Monday, April 13, 2020

Pedigree and Persistence

This post has been cooking for a long time.

The germ of the post (no pun intended) was planted in my head while listening to Bill Bryson’s The Body (filled with trivia like most of his books, read by him, which is great but the book is nowhere near the best of his work, cynical as it is - More on the book some other time). He writes about how the discovery of the bacterium that causes salmonella by Theobald Smith (who came up from hard circumstances), was cruelly attributed to Daniel Salmon, who happened to be the person Smith was working under. Daniel Salmon benefited from this and Smith didn’t. Thankfully Smith had a better end to his career and life. 

There’s an even more appalling story - that of Albert Schatz (also from a very poor background), who was cheated of his discovery of streptomycin and a Nobel Prize was cruelly awarded to Waksman, at whose lab Schatz had worked briefly.  Schatz was conned into waiving his royalties while Waksman didn’t sign his waiver. As a result, Schatz didn’t benefit and Waksman did, at least as Bryson tells it. Perhaps even more cruelly, much later Schatz was awarded something named after Waksman!

The point of this story is not to talk about misappropriation of credit (there are tonnes of stories like the above and not just in the Nobel Prizes) but what we end up thinking when we hear of a certain person’s pedigree or awards. I will be the first one to admit that I have been and will be guilty of this in the future. But one must be wary of putting people on a pedestal simply because their name is followed by a few alphabets. It may be a better bet to seek the opinions of that person’s co-workers/classmates. In a recent conversation with Tyler Cowen, Reed Hastings pointed out how he relies on this mechanism rather than look at people’s CVs.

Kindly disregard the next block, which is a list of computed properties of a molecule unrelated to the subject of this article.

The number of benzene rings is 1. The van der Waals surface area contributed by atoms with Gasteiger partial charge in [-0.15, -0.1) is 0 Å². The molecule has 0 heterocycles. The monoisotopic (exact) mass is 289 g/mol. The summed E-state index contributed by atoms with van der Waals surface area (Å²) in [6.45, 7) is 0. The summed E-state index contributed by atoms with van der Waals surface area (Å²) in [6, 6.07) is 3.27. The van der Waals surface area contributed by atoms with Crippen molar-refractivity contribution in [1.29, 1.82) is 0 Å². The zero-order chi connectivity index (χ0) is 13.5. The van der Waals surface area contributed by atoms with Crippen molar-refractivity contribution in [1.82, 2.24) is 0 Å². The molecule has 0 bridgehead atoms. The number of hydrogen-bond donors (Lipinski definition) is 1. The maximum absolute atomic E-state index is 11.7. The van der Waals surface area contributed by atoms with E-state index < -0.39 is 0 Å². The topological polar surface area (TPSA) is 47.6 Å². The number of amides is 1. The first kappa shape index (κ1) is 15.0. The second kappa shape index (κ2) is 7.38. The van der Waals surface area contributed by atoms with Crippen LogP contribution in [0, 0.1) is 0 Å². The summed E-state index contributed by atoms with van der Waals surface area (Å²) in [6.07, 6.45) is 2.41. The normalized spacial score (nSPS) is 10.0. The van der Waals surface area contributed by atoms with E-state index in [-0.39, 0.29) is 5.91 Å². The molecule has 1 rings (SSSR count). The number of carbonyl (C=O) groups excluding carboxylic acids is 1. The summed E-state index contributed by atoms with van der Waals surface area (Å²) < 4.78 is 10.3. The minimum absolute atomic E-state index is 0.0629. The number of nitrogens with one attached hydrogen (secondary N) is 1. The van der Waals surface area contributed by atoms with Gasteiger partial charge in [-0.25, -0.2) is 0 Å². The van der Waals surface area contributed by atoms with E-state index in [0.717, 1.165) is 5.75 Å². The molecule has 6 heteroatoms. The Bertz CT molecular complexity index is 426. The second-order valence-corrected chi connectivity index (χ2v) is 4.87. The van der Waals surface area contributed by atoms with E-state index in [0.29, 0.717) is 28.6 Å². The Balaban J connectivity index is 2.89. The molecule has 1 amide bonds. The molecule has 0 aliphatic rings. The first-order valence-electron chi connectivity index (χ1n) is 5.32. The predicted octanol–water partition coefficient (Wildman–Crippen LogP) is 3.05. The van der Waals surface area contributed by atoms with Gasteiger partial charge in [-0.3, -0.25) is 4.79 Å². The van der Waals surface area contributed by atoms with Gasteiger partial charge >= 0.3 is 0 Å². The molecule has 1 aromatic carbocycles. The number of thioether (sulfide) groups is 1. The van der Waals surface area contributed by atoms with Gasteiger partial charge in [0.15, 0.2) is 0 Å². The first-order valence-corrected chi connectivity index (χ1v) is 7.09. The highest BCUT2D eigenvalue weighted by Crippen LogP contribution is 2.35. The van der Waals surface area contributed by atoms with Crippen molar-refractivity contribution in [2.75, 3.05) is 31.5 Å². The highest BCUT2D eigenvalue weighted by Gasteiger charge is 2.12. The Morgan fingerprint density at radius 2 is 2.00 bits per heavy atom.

Another aspect of the above stories is that of persistence. Both Smith and Schatz persisted through remarkable hardships in life to achieve significant professional successes and I am happy to report that both lived long and had long reasonably successful careers, after the significant setbacks. Finally, two sobering stories from listening to Tyler Cowen’s conversation with the remarkable Ed Boyden - one of Douglas Prasher (Doug) and the other of Brian Kobilka (BK). Doug had to abandon his scientific career due to a combination of circumstances but his work was built upon by two scientists who eventually won the Nobel Prize. To their credit, they were generous enough to invite him to their award banquet and also effusive in their thanks to him. After a long break from a scientific career, Doug made his way back to science. BK had to work as an emergency room physician on weekends when he was faced with financial hurdles early in his career but eventually his work won him a Nobel Prize. I am the first one to admit that BK’s story shows survivorship bias but that’s not why I am quoting it. Also the point of this post isn’t just to prompt some thinking but also inspire you in these difficult times (not to forget, this post serves to do that to me!). Stay focused and do not despair.

What do you think?


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